I was a LEGO geek when I was a kid. Being a youngling whose imagination was exponentially more active than his immune system (oh the hospital stories I have to tell!), I spent many a day cooped up in my room with just those plastic bricks. The sheer sense of wonder and unbridled joy I got from them was simply unparalleled at the time, as I played with the literal building blocks of universes. I would eventually “grow out” of LEGO, but even now, years later, I can still find myself having a plain good ol‘ time with those iconic Danish toys even if that original sense of wonder and exuberant creativity is not what it once was. And this is pretty much exactly what watching The LEGO Movie 2: The Second Part is like.

Franchise creators Phil Lord and Chris Miller are back, but this time they’re just writing/producing as they vacate the director’s chair for Mike Mitchell of Deuce Bigalow: Male Gigolo fame. That baton pass is mostly transparent as Mitchell serves up exactly the type of pop-culture-laden, rapid-fire hilarity as the previous film, poking fun at everything from Mad Max: Fury Road to Justice League, as the narrative picks up exactly where the genre-redefining 2014 film left off.

After being attacked by the invading forces of Duplo, erstwhile heroes Emmet (Chris Pratt), Lucy/Wyldstyle (Elizabeth Banks), Batman (Will Arnett) and the rest of the crew have seen Bricksburg turned into post-apocalyptic Apocalypseburg, the plucky band having gone all grim and brooding, complete with gravelly ominous voiceovers. All except eternally effervescent Emmet who just can’t adapt to this world of dust-brown solemnity, and is still singing “Everything is awesome!”.

Everything is most definitely not awesome though. Emmet and co soon discover this when the mysterious and seemingly unstoppable General Mayhem shows up, on a mission for Queen Watevra Wa’Nabi, the frantically shape-shifting ruler of the faraway Systar System. She’s hatched a plan that will see Emmet have to grit up to save the day and his friends. That’s if they don’t save him first. He’s got some help though in the form of badass newcomer Rex Dangervest, not only also voiced by Pratt, but who happens to be a galactic hero who has also tamed dinosaurs. Hmmm, why does this sound so familiar.

Of course, that level of hilariously meta self-awareness is par for the course for The LEGO Movies, and in this regard, Mitchell, Lord, and Miller succeed wildly once again. There’s even another musical number that lampoons the original’s earworming soundtrack to great – and completely infectious – effect. Gags both spoken and seen (the film’s digitally rendered world, wholly constructed of LEGO pieces, is still a marvel of details to behold, even if it’s lost its revolutionary lustre) fly thick and fast, a bunch of them aimed about three feet above the heads of any children who may be in the audience. Indeed, in our screening, it was us adults who produced the biggest and most frequent guffaws as the film careened from one referential punchline to the next.

So yes, as far as jokes and visuals are concerned, The LEGO Movie 2: The Second Part is a regular chip off the old interconnecting plastic block. But the first movie was more than just jokes and visuals though, it’s surprisingly emotional third act reveal about how this story was actually taking place in the real world, dealing with real world issues of stilted paternal relationships, corporate zombie culture, and stifling childlike creativity, violently pulling the rug out from your feet.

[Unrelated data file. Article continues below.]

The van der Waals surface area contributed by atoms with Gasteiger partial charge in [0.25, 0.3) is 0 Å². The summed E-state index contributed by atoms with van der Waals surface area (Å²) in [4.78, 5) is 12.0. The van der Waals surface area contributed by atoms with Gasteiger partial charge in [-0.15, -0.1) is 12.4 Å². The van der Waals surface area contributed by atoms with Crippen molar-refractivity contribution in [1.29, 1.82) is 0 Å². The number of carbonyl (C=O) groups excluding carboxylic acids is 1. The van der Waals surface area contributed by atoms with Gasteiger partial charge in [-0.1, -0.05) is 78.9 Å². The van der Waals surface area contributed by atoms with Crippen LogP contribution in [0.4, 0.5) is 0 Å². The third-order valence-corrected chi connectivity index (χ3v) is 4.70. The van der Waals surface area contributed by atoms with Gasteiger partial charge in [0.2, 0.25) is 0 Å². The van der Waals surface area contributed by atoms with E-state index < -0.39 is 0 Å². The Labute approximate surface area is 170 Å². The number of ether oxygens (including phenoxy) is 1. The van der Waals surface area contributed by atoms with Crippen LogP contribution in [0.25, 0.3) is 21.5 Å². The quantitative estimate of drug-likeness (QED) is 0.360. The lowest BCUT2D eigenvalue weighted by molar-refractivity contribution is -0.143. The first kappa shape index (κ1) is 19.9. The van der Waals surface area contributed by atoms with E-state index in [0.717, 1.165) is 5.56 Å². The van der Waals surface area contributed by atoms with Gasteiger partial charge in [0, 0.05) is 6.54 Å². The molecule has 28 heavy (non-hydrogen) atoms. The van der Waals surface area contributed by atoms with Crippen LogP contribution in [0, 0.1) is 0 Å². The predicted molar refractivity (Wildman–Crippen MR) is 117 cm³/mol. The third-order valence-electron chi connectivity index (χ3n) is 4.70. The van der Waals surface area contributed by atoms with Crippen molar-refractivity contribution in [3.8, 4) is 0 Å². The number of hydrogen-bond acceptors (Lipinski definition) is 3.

But while the sequel also adds those extra layers of emotional storytelling, here the rug is more dropped on your head than yanked out from under you, as Mitchell and co slather it on a bit clumsily. The fact that we now already know that the adventures of Emmet and his friends are just the metaphorical pantomiming of a child’s psyche (or in this case, children’s psyches), also softens the blow. It’s definitely heartfelt and coming from the right place, but it just didn’t punch me in the gut as much as the first time.

The voice cast (and even the live-action “real-world” actors led by Maya Rudolph) are all still magically on point though, bringing their characters to life with glee. Will Arnett’s moronically gruff Batman doesn’t quite have the breakout appeal this second time around, but the new characters certainly make up for that with Tifanny Haddish’s work as Queen Watevra Wa’Nabi being a standout.

So yes, everything is not quite as awesome as the first time around when we first got introduced to this world of blocks and banter, but there’s still a huge amount to enjoy here. That manic sense of creativity where anything goes that has always endeared LEGO to me, whether we’re talking about the physical plastic blocks or the digitally constructed on-screen world, is still very much on display, and still wildly entertaining.

Now if only I can get this stupidly catchy song out of my head!

Last Updated: February 27, 2019

While The LEGO Movie 2: The Second Part nails the meta-textual, self-aware comedic gags and characters that made the first film such a hilarious ride, it doesn't quite pull off the 2014 hit's surprisingly mature levels of storytelling. It's still a heck of a good time for both kids and adults (especially adults) though with its laugh-a-minute approach.
65/ 100


  1. And here I thought LEGO had lost its allure.


  2. Admiral Chief

    February 27, 2019 at 13:39

    Yep, was going to watch this no matter the score


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